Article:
The interest of the capitalist is to maximize profit.  The interest of the worker is to maximize wages and benefits, while also shortening the working week.  At a certain point, the capitalist can only maximize profit by reducing the costs of production.  Capitalists reduce the cost of production through the mechanization of factories (which leads to job loss), outsourcing to other countries where people will work for lower wages and fewer benefits, and using the threat of outsourcing and mechanization to compel workers to accept cuts to wages and benefits.  

Important Caveat

It's important to understand that this tendency towards the reduction of wages and benefits for workers is not simply the result of greed.  I often hear progressives say that capitalists are motivated by greed.  They seem to suggest that if we could only persuade capitalists not to be greedy there could be some sort of harmony between capitalists and workers.  While there are certainly plenty of greedy capitalists, the tendency of capitalism to reduce wages and benefits is a structural feature of capitalism itself, and not primarily the result of individual moral failings.

To see this, take the hypothetical example of three doughnut shops.  These doughnut shops are in competition with each other for the same customers and have to show profit each quarter to retain investments from their shareholders allowing them to continue to run their company.  How can each doughnut shop accomplish this goal?  One strategy would be that of creating the best product, but this is expensive (i.e., it cuts into profit) and can only take the company so far.  At a certain point, our doughnut company will have to cut costs of production so that they might attract the lion's share of customers and maximize profit.  This means cutting wages, benefits, the number of employed, and the cost of raw materials for making doughnuts.  If doughnut company A will not cut production costs, company B or C will.  The other companies will then attract more investors (because investors are getting a greater return on their investment) and company A will gradually be unable to stay in business.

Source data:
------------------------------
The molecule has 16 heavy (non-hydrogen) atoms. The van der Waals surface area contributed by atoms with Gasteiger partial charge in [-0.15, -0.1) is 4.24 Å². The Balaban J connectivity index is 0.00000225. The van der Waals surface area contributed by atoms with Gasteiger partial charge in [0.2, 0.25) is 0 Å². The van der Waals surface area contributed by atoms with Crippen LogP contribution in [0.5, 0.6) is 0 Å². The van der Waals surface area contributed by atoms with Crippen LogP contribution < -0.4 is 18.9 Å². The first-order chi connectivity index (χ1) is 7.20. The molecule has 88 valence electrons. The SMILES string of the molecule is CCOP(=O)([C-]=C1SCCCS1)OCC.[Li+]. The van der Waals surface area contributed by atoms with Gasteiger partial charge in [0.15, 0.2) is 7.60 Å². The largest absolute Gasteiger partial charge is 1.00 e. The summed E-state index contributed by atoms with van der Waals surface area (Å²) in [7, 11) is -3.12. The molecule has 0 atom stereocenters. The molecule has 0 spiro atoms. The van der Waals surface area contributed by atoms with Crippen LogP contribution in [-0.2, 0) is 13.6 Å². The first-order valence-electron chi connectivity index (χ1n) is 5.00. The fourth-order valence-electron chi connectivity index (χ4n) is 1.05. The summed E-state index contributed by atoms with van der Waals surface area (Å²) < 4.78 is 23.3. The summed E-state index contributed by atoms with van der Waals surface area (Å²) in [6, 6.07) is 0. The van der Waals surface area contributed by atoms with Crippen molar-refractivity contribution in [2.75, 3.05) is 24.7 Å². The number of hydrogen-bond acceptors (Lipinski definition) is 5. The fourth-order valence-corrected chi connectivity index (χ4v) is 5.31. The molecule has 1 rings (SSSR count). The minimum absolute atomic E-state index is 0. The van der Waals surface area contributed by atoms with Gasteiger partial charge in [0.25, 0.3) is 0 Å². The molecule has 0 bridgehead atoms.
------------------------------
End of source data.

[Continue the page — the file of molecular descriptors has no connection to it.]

It is this dynamic of competition between capitalists, not individual greed, that drives wage and benefit reduction.  Capitalists have little to no choice but to cut production costs so as to stay in business and ensure an increase in profit over the profit of the preceding quarter.  Three things follow from this.  First, it follows that over time wages for workers will necessarily stagnate or decrease.  Second, and more importantly, it follows that in capitalist systems, money will gradually come to be concentrated in the hands of a few.  Returning to our example of the three doughnut shops, there will always be a doughnut company willing to go further in reducing the costs of production to maximize profit.  This means that gradually the competing businesses will go out of business because they cannot compete with the company that produces at the cheapest cost thereby maximizing profit, and money will come to be concentrated in the hands of that few that were more ruthless than all the others.  

Finally, third, it simply isn't true that capitalism generates the highest quality products.  As we saw above, the reduction of profit costs is intrinsic to capitalism.  Costs are reduced not only by reducing wages and benefits, but also by reducing the quality of materials and workmanship.  Over time, commodities produced under capitalism will thus cease to have as much quality as they once did.  At this point, capitalists come to rely on brand name recognition and loyalty, rather than the quality of their product.
Taken together, the foregoing shows just how mistaken capitalist economic theory is when it argues that "a rising tide lifts all boats."

Capitalism is Intrinsically Prone to Crisis

Capitalist economic theory argues that capitalist economic systems are inherently self-regulating and therefore stable or naturally able to avoid crisis.  The idea is that if wealth concentration or poverty becomes too great, capitalist economies will correct for this so as to continue functioning.  The foregoing shows why this is false.

As we've seen, capitalist economies intrinsically tend towards a reduction in wages or benefits for workers.  Capitalist economic theory argues that wealth arises from capitalists through investing their capital in means of production that create jobs for people (something I'll show to be false in my next post if I write it), but those capitalists would have no capital if consumers did not exist to buy their commodities.  Because capitalists make up a vanishingly small percentage of consumers in any society, it is workers who overwhelmingly buy the goods produced by businesses.  However, because capitalism, in its pursuit of ever expanding profit, tends towards the concentration of wealth in the hands of a few and a decrease of wages and benefits for workers, it creates a situation in which there are no longer consumers to buy commodities.  As a consequence, companies begin to go out of business and joblessness and poverty rises.  The dynamics of capitalist economies are equivalent to sawing of the branch upon which the capitalist sits; and this doesn't even begin to address why capitalism is intrinsically destructive to the environment due to its voracious pursuit of profit.

Originally posted to JosephK74 on Mon Apr 15, 2013 at 09:20 AM PDT.

Also republished by Community Spotlight.